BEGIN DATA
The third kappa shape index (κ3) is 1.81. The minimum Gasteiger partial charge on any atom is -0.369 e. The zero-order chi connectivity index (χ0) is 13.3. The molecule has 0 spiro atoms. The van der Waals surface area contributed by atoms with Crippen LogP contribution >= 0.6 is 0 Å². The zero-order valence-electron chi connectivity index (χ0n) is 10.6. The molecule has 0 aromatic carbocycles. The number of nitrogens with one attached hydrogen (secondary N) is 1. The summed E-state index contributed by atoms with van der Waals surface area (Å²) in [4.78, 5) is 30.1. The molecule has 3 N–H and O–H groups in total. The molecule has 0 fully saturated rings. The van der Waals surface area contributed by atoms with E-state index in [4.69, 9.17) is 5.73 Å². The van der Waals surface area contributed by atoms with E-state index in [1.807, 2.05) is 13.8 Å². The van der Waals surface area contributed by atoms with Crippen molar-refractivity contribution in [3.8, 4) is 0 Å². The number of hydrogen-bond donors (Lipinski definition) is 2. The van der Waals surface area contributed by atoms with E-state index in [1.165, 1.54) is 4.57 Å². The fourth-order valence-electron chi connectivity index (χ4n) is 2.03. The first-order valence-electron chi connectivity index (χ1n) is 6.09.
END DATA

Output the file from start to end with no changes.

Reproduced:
The third kappa shape index (κ3) is 1.81. The minimum Gasteiger partial charge on any atom is -0.369 e. The zero-order chi connectivity index (χ0) is 13.3. The molecule has 0 spiro atoms. The van der Waals surface area contributed by atoms with Crippen LogP contribution >= 0.6 is 0 Å². The zero-order valence-electron chi connectivity index (χ0n) is 10.6. The molecule has 0 aromatic carbocycles. The number of nitrogens with one attached hydrogen (secondary N) is 1. The summed E-state index contributed by atoms with van der Waals surface area (Å²) in [4.78, 5) is 30.1. The molecule has 3 N–H and O–H groups in total. The molecule has 0 fully saturated rings. The van der Waals surface area contributed by atoms with E-state index in [4.69, 9.17) is 5.73 Å². The van der Waals surface area contributed by atoms with E-state index in [1.807, 2.05) is 13.8 Å². The van der Waals surface area contributed by atoms with Crippen molar-refractivity contribution in [3.8, 4) is 0 Å². The number of hydrogen-bond donors (Lipinski definition) is 2. The van der Waals surface area contributed by atoms with E-state index in [1.165, 1.54) is 4.57 Å². The fourth-order valence-electron chi connectivity index (χ4n) is 2.03. The first-order valence-electron chi connectivity index (χ1n) is 6.09.